Let us know what you find out and the markings on the charger for voltage & frequency.

__________________
"What others say about you reveals more about them, than it does you." Anon.
Register to Reply
Guru
United States - Member - New Member Engineering Fields - Power Engineering - New Member

Join Date: Sep 2006
Location: California, USA, where the Godless live next door to God.
Posts: 4658
Good Answers: 796
#9
In reply to #8

Re: 220V Frequency Problem

02/06/2015 11:08 AM

It's probably an older charger based on a linear power supply, as opposed to new designs that almost all use SMPS technology now, where the rectifier is passive and thereby frequency insensitive. I used to work for a company that made firing boards for linear based battery chargers where the rectifier created the voltage change via phase angle control of SCRs rather than diodes. We put a pin jumper on the board to select 50/60Hz input, but since we were a US based company, the default setting was 60Hz. 99% of our tech support phone calls from overseas were people not reading the manual, NOR THE 3 PROMINANTLY PLACED STICKERS WITH LARGE RED TYPE FACE, telling them to change the setting if they have 50Hz. We changed to a dip switch in an attempt to make it easier, made no difference. People do not like reading instructions.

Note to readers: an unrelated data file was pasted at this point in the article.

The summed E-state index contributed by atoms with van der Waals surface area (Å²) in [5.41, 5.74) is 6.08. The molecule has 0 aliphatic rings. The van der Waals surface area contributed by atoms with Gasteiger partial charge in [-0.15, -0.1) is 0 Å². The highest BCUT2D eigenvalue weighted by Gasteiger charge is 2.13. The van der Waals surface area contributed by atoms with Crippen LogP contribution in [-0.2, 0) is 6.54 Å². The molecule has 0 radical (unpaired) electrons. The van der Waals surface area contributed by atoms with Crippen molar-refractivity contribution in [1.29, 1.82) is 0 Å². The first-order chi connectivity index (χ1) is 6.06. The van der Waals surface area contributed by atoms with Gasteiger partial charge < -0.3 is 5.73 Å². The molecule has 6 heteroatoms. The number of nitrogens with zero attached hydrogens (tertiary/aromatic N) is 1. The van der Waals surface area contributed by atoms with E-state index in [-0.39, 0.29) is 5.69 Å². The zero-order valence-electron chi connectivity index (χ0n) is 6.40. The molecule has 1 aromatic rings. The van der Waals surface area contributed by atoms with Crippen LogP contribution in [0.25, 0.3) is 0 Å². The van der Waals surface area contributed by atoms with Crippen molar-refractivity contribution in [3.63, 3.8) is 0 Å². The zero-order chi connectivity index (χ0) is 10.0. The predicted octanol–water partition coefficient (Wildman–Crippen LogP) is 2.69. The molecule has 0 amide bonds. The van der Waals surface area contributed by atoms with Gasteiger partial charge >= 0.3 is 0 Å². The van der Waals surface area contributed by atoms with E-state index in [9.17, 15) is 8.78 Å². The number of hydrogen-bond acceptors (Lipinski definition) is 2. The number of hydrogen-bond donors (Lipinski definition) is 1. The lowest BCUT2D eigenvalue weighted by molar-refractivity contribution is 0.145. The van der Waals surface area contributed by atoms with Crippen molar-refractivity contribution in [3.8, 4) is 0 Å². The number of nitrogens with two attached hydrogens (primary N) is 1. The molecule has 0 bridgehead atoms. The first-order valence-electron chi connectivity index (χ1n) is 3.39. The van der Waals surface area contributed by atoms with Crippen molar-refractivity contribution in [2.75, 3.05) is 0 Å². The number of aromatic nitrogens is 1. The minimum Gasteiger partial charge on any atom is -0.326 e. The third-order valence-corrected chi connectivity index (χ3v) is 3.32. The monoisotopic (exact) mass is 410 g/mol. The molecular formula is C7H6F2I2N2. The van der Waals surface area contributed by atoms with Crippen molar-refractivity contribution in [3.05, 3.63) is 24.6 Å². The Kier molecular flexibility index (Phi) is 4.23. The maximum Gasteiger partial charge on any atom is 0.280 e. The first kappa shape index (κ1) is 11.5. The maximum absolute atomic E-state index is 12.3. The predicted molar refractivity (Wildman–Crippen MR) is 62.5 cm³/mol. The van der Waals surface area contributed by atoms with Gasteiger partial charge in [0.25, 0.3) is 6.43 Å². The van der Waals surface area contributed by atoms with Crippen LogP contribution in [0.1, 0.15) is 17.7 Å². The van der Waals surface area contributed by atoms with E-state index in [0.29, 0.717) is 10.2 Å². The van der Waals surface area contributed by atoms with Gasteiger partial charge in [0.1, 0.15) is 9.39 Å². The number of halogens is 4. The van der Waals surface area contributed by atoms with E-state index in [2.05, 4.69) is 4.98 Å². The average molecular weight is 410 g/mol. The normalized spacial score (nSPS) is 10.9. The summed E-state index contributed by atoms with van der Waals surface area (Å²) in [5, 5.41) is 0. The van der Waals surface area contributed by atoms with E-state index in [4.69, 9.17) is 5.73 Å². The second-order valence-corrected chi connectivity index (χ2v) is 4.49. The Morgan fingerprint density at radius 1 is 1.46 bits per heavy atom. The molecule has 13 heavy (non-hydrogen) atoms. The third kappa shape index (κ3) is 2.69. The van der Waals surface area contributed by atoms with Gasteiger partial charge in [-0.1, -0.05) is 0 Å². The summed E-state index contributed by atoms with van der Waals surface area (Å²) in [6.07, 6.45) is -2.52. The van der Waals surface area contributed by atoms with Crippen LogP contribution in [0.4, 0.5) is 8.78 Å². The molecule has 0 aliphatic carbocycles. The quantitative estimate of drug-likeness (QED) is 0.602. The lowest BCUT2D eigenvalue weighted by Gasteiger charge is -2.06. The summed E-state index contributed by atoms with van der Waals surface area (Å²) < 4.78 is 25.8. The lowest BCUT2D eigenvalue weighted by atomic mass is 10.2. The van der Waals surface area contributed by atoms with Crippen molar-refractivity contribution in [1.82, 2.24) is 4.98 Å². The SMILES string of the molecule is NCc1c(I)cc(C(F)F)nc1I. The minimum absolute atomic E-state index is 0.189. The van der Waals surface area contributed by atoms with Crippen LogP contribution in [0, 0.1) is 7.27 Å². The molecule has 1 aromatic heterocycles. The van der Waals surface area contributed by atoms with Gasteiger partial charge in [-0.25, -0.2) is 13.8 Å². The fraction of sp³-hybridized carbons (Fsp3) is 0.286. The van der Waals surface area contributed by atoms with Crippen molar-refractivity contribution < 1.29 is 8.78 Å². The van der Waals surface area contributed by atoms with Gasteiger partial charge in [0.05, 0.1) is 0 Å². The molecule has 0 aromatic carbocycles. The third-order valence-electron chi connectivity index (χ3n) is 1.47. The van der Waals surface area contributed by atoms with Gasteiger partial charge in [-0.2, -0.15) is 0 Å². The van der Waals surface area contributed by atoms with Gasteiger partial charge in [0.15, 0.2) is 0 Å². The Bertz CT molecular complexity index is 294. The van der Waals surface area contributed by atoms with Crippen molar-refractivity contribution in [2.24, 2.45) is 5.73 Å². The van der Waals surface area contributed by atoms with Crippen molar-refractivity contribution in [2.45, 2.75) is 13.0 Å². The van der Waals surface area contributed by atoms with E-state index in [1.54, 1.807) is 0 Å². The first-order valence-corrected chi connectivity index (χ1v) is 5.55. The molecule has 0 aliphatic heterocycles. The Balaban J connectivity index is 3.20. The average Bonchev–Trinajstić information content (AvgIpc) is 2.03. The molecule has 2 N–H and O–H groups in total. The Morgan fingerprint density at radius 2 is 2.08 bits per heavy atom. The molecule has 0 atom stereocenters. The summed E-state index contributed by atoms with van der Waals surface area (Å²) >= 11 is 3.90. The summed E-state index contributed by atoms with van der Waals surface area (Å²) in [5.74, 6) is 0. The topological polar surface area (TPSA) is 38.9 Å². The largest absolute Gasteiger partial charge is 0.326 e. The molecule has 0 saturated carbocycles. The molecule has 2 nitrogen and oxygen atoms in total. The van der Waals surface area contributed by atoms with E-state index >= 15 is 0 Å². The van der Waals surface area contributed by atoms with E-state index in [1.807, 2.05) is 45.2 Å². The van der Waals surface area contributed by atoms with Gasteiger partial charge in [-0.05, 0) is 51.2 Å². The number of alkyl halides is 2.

__________________
** All I every really wanted to be, was... A LUMBERJACK!.**
Register to Reply Score 1 for Good Answer
Register to Reply 9 comments
Interested in this topic? By joining CR4 you can "subscribe" to
this discussion and receive notification when new comments are added.

Comments rated to be Good Answers:

These comments received enough positive ratings to make them "good answers".

Comments rated to be "almost" Good Answers:

Check out these comments that don't yet have enough votes to be "official" good answers and, if you agree with them, rate them!
Copy to Clipboard

Users who posted comments:

Ali18 (1); Andy Germany (1); JRaef (2); Original_Macgyver (1); PWSlack (1); Randall (2); RICKY NAIDOO (1)

Previous in Forum: Surge Arrester for HV Cable Protection   Next in Forum: How to Reduce Energy Consumption (Motors)

Advertisement